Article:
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The Blanket - A Journal of Protest & Dissent

I Was Only Following Orders

Fred A Wilcox • 17 June 2004

When I was young, I often encountered strange children on the streets of my city. These boys and girls had huge sad eyes, they never laughed, and they were skin and bones. "Displaced people," said my father, who had seen kids like these in the war-shattered ruins of Europe. Displaced from what? From families that perished in concentration camps. From towns that had been blown to pieces. From mass murderers who, when hauled before a court at Nuremberg, showed no remorse, did not apologize for the atrocities they had committed, and even expressed pride in their contribution to exterminating millions of Jews, Gypsies, Socialists, Communists, and Homosexuals. After all, said these men, "We were only following orders."

As the United States of America continues to deploy more than 100,000 heavily armed troops in Iraq, I ask students in my college seminar on violence/nonviolence to write a paper in which they explore the consequences of following, or not following, orders. We watch a documentary about a small Vietnamese village called My Lai. In this documentary, combat veterans of the Vietnam War attempt to explain why they obeyed orders to kill over 500 innocent men, women, and children.

One of the men interviewed for this film explains that he went on a rampage, killing everything in sight, including a woman who was carrying a baby. "I shot her," says the veteran. "And when I looked the bullet had gone straight through and killed the baby. Why? I was trained to follow orders. They told us to kill everyone that day, and that's exactly what we did." His hands shake, his legs quiver, and his eyes fill with tears. He takes massive amounts of drugs to control his nerves. He has attempted suicide on several occasions.

I talk to my students about Bloody Sunday, and they are invariably shocked to hear that British soldiers opened fire on civil rights demonstrators in Derry, N. Ireland, killing fourteen unarmed people, wounding many more. I tell them that anyone who has spent more than twenty-four hours in the military knows that soldiers do not act on their own. In basic training, recruits are trained to obey their superior’s orders. Failure to do so will result in the trainee being ostracized, ridiculed, verbally and physically attacked, and even drummed out of the service. So yes, on January 30, 1972, British paratroopers fired into the backs of teenage civil rights demonstrators, but the real question is who gave the orders for this massacre? Who wanted those demonstrators dead? Who wanted to terrorize, and to silence, people who were marching for the right to live in decent housing, work at rewarding jobs, and live without fear of being attacked by mercenaries like the B-Specials? It is becoming increasingly clear that while commanders on the ground issued orders to fire on the demonstrators, the plan of attack actually came from a much higher source; perhaps, straight down the chain of command from Downing Street.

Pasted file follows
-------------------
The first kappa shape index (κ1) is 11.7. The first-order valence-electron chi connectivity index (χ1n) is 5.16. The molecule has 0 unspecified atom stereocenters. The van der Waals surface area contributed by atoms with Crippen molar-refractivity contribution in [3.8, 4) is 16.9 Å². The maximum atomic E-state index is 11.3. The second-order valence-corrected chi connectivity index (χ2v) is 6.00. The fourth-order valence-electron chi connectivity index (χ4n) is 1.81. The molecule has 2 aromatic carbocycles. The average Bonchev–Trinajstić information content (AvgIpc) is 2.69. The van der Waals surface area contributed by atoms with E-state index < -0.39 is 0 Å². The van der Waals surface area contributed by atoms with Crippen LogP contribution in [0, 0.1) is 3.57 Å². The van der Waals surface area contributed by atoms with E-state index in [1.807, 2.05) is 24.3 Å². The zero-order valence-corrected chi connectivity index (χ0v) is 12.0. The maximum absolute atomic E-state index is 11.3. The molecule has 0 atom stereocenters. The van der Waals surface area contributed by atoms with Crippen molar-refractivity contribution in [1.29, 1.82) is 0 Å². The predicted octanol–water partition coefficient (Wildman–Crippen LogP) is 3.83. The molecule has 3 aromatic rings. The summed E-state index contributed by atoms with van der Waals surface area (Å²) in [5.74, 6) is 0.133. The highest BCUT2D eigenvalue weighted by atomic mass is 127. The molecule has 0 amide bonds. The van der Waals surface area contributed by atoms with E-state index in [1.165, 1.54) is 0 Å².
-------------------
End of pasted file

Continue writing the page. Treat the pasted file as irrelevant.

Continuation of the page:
I tell my students about Internment in the North of Ireland, and I ask them whether they would be willing to hold prisoners in torture chambers for days, putting hoods over their heads, beating and kicking them unconscious. Well meaning, good hearted young people, my students reply that they would never do such things, they would never follow orders to hurt and possibly kill innocent people. Yes, I say, but don’t we all follow orders? Aren’t we paying for the thousands of innocent people who have been killed, and are dying in Iraq? Doesn’t our tax money pay for every new weapon system the U.S. government develops and deploys in order, we’re told, to protect us from dangerous enemies? Aren’t we following orders when we pay for the crimes the Central Intelligence Agency has committed, and continues to commit, in the name of peace and democracy? If we see a crime in process but do nothing to stop it, are we accomplices to this violence?

The entire world has seen the horrific photographs from Iraq’s Abu Ghraib prison. We’ve seen naked men, their bodies covered with mud or feces. Hooded men, their outstretched arms attached to what appears to be electric wires. Naked prisoners, some suffering from bleeding dog bites, cowering on the floor in front of snarling canines. A female American soldier smiling next to the corpse of an Iraqi, and other women warriors laughing and pointing to the genitals of naked Iraqi prisoners.

According to the men and women in these photographs, they were only following orders. Their job was to secure valuable information from detainees, and they had been led to believe that it was all right to torment, if not torture, prisoners of war. Like My Lai, and Bloody Sunday, the blame for crimes at Abu Ghraib will most likely fall upon ordinary soldiers who were trained to follow orders. Those who occupy, or who once sat in exalted positions of power—Margaret Thatcher, Edward Heath, George W. Bush, the list is long—will never be called before a tribunal to answer for their illegal, homicidal, genocidal orders . Like kings and queens who sent their armies off to burn and pillage, Thatcher, Bush, and company rest easy, far from the cries of the killing fields, far from the screams of the torture chambers, and far from the responsibility of the orders they issue to ordinary men and women.

At the end of World War II, the United States of America commenced to try Nazi officials for crimes against humanity. Arrogant and defiant, Herman Goering and company informed the tribunal that they were only following orders and, therefore, could not be held accountable for mass murder. The tribunal’s judges disagreed and, moreover, reached the following conclusion: